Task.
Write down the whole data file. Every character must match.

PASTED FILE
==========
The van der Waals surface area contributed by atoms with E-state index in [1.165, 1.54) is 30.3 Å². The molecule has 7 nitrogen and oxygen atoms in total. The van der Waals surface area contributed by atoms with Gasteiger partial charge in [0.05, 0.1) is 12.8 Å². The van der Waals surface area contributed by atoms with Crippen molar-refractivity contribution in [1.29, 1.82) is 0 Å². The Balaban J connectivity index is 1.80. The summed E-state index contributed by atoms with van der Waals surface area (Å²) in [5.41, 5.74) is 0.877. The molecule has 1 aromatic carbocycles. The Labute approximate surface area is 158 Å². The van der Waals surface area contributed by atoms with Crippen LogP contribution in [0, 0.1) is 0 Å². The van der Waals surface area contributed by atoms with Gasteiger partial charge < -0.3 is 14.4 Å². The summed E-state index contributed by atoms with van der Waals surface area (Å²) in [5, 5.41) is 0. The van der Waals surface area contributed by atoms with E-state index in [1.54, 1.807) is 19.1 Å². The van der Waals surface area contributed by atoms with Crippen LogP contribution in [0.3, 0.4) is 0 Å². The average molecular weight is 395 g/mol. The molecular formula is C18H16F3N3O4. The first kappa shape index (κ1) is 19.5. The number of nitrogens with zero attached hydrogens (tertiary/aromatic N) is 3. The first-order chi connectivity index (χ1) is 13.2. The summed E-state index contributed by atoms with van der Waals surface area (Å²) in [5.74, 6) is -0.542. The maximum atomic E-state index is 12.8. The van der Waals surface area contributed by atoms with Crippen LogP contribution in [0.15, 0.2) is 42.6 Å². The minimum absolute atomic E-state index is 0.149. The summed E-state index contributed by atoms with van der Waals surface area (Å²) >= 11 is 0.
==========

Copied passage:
The van der Waals surface area contributed by atoms with E-state index in [1.165, 1.54) is 30.3 Å². The molecule has 7 nitrogen and oxygen atoms in total. The van der Waals surface area contributed by atoms with Gasteiger partial charge in [0.05, 0.1) is 12.8 Å². The van der Waals surface area contributed by atoms with Crippen molar-refractivity contribution in [1.29, 1.82) is 0 Å². The Balaban J connectivity index is 1.80. The summed E-state index contributed by atoms with van der Waals surface area (Å²) in [5.41, 5.74) is 0.877. The molecule has 1 aromatic carbocycles. The Labute approximate surface area is 158 Å². The van der Waals surface area contributed by atoms with Crippen LogP contribution in [0, 0.1) is 0 Å². The van der Waals surface area contributed by atoms with Gasteiger partial charge < -0.3 is 14.4 Å². The summed E-state index contributed by atoms with van der Waals surface area (Å²) in [5, 5.41) is 0. The van der Waals surface area contributed by atoms with E-state index in [1.54, 1.807) is 19.1 Å². The van der Waals surface area contributed by atoms with Crippen LogP contribution in [0.3, 0.4) is 0 Å². The average molecular weight is 395 g/mol. The molecular formula is C18H16F3N3O4. The first kappa shape index (κ1) is 19.5. The number of nitrogens with zero attached hydrogens (tertiary/aromatic N) is 3. The first-order chi connectivity index (χ1) is 13.2. The summed E-state index contributed by atoms with van der Waals surface area (Å²) in [5.74, 6) is -0.542. The maximum atomic E-state index is 12.8. The van der Waals surface area contributed by atoms with Crippen LogP contribution in [0.15, 0.2) is 42.6 Å². The minimum absolute atomic E-state index is 0.149. The summed E-state index contributed by atoms with van der Waals surface area (Å²) >= 11 is 0.